Our Inverters

Author: Jonn Dillon

2019

We are one of the few teams in the world developing and building our own inverters (Brushless DC Motor Controllers). Using cutting edge control systems, technologies and software to deal with truely unique use cases.

Why We Use  Custom Inverters:

  • Our motors are unique

    • Needed small motors for running them in the hub​

      • If using smaller motors, you need to main the flux​; this means that it either needs to be a longer motor, or has more magnets / poles​Consequently, we run 42 Pole motors

    • Conforming to university requirements:

      • Under 120V

      • Other teams use 400-600V as its significantly more efficent, easier and industry standard

    • To be somewhat competitive​:

      • Wanted higher kW

      • Had to use brushless DC motors, has the highest energy density out of other available motor types, this means we can exploit the drone industry​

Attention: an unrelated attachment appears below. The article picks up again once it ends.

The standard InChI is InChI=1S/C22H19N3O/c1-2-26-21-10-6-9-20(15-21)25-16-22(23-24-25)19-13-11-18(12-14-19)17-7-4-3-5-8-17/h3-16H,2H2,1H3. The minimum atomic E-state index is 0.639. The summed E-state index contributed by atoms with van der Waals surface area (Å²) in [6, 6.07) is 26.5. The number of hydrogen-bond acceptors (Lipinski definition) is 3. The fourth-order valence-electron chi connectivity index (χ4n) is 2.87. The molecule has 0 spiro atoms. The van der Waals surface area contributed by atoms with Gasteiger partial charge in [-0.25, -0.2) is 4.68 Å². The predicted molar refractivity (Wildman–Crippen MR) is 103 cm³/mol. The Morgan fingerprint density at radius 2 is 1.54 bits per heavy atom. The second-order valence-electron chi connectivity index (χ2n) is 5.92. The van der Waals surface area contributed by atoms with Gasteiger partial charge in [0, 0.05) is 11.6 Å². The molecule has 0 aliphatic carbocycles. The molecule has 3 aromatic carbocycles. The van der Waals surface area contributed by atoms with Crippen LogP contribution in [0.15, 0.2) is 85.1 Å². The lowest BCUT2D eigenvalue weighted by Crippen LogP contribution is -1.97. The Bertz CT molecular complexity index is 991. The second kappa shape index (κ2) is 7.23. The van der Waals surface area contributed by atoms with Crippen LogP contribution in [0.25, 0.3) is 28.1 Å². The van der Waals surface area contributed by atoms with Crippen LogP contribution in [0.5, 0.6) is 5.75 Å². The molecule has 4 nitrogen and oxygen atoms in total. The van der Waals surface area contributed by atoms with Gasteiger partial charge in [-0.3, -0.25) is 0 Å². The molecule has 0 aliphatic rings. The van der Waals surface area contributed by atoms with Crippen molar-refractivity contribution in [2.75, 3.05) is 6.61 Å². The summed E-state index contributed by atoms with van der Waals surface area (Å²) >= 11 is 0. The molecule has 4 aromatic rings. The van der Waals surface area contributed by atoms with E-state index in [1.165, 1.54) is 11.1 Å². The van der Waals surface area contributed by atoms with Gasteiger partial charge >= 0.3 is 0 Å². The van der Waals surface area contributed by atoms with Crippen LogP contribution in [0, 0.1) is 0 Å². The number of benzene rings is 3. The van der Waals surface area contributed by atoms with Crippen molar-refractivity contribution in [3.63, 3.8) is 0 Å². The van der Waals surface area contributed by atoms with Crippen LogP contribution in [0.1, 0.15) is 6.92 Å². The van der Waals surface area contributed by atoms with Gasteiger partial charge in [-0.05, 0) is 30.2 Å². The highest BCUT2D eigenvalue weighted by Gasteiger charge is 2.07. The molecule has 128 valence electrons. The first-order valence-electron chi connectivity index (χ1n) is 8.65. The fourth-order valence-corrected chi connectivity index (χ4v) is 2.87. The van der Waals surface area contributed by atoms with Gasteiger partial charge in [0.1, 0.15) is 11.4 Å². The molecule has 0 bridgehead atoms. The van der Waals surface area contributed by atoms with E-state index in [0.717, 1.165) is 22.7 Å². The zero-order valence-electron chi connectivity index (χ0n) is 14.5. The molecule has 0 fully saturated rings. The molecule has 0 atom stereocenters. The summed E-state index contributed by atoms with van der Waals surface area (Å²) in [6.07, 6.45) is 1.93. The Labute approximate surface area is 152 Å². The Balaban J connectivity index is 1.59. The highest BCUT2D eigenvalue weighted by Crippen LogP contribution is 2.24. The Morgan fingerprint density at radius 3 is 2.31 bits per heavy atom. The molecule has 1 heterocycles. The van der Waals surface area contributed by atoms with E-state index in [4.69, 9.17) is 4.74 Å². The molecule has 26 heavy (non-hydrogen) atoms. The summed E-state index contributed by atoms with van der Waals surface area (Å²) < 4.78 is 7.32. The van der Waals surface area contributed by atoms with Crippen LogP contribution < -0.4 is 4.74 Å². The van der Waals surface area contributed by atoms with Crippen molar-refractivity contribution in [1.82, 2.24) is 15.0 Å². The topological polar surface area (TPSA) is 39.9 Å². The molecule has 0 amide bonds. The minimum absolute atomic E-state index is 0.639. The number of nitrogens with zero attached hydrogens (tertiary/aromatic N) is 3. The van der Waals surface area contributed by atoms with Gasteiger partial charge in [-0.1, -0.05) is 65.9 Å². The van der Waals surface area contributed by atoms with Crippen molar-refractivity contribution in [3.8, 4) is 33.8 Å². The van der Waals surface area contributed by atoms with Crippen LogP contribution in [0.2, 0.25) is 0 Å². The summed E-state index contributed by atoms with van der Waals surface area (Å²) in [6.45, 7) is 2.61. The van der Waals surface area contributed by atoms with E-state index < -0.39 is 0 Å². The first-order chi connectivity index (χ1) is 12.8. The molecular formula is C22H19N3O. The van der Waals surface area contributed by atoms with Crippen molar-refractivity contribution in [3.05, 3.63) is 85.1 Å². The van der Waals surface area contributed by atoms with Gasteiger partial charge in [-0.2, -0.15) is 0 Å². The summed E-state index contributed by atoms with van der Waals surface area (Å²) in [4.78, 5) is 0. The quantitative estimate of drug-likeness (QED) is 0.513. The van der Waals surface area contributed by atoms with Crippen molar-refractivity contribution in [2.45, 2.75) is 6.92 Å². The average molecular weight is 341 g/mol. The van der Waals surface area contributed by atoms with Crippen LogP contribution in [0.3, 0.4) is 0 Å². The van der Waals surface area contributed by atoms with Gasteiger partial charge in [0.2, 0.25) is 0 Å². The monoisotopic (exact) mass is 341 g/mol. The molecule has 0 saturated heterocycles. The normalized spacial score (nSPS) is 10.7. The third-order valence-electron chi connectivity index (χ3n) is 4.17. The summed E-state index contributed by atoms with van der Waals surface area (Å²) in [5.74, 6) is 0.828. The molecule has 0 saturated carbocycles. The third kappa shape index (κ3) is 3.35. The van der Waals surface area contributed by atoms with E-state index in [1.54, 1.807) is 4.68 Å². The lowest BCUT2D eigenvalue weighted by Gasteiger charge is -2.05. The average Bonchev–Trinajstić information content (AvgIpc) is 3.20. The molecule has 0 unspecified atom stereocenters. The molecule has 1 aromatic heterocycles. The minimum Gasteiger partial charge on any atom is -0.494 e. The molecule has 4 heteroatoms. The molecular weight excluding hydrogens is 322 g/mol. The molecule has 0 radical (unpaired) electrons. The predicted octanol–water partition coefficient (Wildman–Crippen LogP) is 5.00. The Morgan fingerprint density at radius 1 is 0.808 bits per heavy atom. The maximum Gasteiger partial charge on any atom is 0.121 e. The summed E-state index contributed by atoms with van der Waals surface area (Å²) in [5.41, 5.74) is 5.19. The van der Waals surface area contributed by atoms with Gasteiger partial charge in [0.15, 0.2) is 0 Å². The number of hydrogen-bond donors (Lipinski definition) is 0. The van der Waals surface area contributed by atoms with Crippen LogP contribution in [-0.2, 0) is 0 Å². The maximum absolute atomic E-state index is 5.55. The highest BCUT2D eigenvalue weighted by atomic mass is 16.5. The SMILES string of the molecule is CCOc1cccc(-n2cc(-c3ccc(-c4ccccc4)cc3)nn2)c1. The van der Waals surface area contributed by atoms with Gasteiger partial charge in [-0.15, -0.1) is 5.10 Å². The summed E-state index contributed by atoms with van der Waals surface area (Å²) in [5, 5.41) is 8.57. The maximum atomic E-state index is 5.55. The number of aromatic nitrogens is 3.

• Because our motors are unique​​​,

    • Very few inverters / motor controllers can deal with the ​current requirements as they are built for higher industry standard voltages​

    • Very few inverters / motor controllers that can deal with the motor pole count​

    • Almost all found, cannot do both, except manufacturers

    • Manufactuer's inverters have less than optimal control strategies and speed. Motors and inverters are built to go in forklifts and ultra lights, where the speed response is very low​

Inverter Design

There are two primary stages: the Power Stage and the Control Stage.

  • Power Stage:

    • Job: ​To take the DC supply from the Accumulator, and transform it into a 3-Phase supply for the motors

    • Contains 12 MOSFETs, 2 per normal gate

      • Due to the high amperage requirements, we could not find a singular MOSFET to perform the task of controlling a phase individually​

      • With the two, we could balance the amperage load and allow enough safety margin

    • Has a large number of capacitors​​​​ to deal with the complex power requirements and extreme in-rush and out-rush currents

      • 20+ Film Capacitors for large current draw

      • 50+  Multi-Layer Ceramic Capacitors (MLCC's) for extremely rapid current response​